What is deeply disturbing about that case is the attitude of the mayor. Rather than try and represent the interests of the people who would be affected, he simply dismisses them out of hand for wanting to hold on to their property.

Other potential for abuse certainly exists. Given that corporations can come in to a town and make promises about bringing in new revenue and new jobs, city councils and other elected officials, especially those in towns that are, like New London or Asbury Park, experiencing hard times, listen to these promises very intently. When just making these promises doesn't work, there are other methods that can be used to influence politicians to support the corporation's interest. In any case, if the corporation decides it wants just about anything, it is going to have the backing of the town (and now the expanded power of eminent domain) to help make sure it gets it. We could have, in effect, corporations taking property from individuals (with the full approval of the government.

Perhaps most disturbing of all is that we now have a federal government which can effectively assume any power it wants, and it can take anything from anyone and give it to anyone else it wants, and all of this is now sanctioned by the branch of government that is supposed to be a sanity check on the other two. This was specifically what the federal government was designed not to do. The shredding of our Constitution continues, and I'm not sure that America can (or should) survive it.


Comments

»
Posted: 2005-06-29 11:48:17
Author: Joe

I love how the goverment screws America more and more every day. Thomas Jefferson had it right when he though that the goverment should be completely overhauled every 4 years.

» There would still be problems
Posted: 2005-07-06 08:58:37
Author: Phil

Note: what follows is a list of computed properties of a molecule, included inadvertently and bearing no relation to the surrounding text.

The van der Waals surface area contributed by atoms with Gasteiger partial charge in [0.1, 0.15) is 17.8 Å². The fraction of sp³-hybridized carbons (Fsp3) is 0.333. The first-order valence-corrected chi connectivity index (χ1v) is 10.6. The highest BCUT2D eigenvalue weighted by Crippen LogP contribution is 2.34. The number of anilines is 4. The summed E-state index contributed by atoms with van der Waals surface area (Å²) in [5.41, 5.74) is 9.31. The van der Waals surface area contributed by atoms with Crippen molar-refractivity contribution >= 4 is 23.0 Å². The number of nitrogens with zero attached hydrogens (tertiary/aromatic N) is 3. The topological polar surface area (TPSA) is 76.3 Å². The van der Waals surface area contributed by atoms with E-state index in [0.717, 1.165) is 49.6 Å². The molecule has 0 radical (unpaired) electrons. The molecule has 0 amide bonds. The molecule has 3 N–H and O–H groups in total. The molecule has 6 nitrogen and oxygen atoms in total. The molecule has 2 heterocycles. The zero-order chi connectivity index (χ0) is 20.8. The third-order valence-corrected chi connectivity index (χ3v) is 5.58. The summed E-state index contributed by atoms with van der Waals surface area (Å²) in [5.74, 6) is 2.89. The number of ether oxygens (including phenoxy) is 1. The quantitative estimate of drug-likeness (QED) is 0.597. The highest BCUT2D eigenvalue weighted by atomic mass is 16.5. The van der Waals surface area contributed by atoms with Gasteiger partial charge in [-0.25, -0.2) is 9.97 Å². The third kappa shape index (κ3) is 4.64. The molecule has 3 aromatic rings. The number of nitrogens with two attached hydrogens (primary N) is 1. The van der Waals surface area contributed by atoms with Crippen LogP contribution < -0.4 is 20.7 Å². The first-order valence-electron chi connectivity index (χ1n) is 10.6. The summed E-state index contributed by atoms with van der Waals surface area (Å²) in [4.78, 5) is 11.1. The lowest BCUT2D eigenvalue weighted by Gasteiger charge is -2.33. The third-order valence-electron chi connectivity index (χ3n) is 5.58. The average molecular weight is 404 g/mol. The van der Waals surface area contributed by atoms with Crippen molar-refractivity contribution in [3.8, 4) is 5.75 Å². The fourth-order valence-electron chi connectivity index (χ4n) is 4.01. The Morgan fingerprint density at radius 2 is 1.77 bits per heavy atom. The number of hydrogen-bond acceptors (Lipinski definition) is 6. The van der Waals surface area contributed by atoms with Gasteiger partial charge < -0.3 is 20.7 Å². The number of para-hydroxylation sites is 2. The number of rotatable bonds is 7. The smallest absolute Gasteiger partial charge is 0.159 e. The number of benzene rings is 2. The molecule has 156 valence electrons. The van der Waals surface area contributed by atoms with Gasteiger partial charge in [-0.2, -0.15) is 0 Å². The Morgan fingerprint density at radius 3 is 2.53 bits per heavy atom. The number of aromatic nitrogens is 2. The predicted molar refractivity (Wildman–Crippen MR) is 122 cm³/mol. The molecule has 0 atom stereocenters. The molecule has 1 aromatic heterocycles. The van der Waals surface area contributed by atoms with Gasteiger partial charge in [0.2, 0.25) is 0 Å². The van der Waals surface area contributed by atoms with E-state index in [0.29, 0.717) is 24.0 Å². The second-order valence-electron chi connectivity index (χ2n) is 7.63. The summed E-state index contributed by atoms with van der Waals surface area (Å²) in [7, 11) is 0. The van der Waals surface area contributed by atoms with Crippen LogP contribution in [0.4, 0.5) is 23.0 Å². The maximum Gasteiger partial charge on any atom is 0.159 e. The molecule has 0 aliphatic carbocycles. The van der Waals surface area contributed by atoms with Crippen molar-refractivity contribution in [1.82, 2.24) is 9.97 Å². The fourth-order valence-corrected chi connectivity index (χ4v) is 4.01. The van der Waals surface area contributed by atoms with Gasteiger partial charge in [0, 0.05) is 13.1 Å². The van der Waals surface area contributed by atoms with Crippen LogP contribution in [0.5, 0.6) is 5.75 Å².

Part of the problem among elected officials is that they have to spend a large portion of time working on trying to get reelected. Especially with members of the House, where they need to run every two years, they don't have all that much time to "devote" to the business of governing. This also means that they need to be, or at least seem, responsive to the fickle demands of the voting public. Plenty of politicians throw out their own ideas of what's right and what's wrong in the face of public opinion. This also means that they don't look at issues in the light of constitutionality most of the time. The idea of the Supreme Court was that, since they weren't continually seeking re-election, they would be better able to focus on the tasks at hand. <br /> <br />I don't think that overhauling the entire government every fours years would be very productive. For one thing, you'd likely have the same people being re-elected, since most of the public is not going to take the time to familiarize themselves with every candidate for every position. Even if you did get an entirely new government elected, you've just given power to a new group of people. Without a complete shift in the mindset of the public, you'd just have the same type of people getting elected, since there's really a whole culture of politics and power, and plenty of people in it that aren't all that dissimilar. <br /> <br />In this case, I think that the court would probably have found differently if they had to be re-elected, but historically, things would probably be very different in terms of decisions on issues like slavery and desegregation.